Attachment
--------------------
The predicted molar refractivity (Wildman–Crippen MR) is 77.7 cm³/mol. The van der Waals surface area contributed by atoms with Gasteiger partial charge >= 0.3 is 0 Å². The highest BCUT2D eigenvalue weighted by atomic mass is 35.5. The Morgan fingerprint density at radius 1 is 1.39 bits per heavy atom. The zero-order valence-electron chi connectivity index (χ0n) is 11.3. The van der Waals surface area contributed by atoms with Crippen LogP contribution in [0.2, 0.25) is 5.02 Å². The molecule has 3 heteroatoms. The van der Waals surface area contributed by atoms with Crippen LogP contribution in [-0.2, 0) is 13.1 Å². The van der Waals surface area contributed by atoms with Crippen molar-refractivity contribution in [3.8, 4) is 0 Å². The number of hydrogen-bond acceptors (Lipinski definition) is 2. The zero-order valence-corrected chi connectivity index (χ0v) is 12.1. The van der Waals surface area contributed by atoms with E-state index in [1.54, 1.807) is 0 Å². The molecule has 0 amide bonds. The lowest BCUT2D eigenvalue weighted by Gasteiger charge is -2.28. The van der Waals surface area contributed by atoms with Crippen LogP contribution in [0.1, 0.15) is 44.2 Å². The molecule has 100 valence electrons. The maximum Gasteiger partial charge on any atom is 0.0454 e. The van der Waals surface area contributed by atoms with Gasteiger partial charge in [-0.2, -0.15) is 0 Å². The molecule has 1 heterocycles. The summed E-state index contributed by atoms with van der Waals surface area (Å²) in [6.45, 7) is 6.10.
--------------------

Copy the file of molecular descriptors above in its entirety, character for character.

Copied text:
The predicted molar refractivity (Wildman–Crippen MR) is 77.7 cm³/mol. The van der Waals surface area contributed by atoms with Gasteiger partial charge >= 0.3 is 0 Å². The highest BCUT2D eigenvalue weighted by atomic mass is 35.5. The Morgan fingerprint density at radius 1 is 1.39 bits per heavy atom. The zero-order valence-electron chi connectivity index (χ0n) is 11.3. The van der Waals surface area contributed by atoms with Crippen LogP contribution in [0.2, 0.25) is 5.02 Å². The molecule has 3 heteroatoms. The van der Waals surface area contributed by atoms with Crippen LogP contribution in [-0.2, 0) is 13.1 Å². The van der Waals surface area contributed by atoms with Crippen molar-refractivity contribution in [3.8, 4) is 0 Å². The number of hydrogen-bond acceptors (Lipinski definition) is 2. The zero-order valence-corrected chi connectivity index (χ0v) is 12.1. The van der Waals surface area contributed by atoms with E-state index in [1.54, 1.807) is 0 Å². The molecule has 0 amide bonds. The lowest BCUT2D eigenvalue weighted by Gasteiger charge is -2.28. The van der Waals surface area contributed by atoms with Crippen LogP contribution in [0.1, 0.15) is 44.2 Å². The molecule has 100 valence electrons. The maximum Gasteiger partial charge on any atom is 0.0454 e. The van der Waals surface area contributed by atoms with Gasteiger partial charge in [-0.2, -0.15) is 0 Å². The molecule has 1 heterocycles. The summed E-state index contributed by atoms with van der Waals surface area (Å²) in [6.45, 7) is 6.10.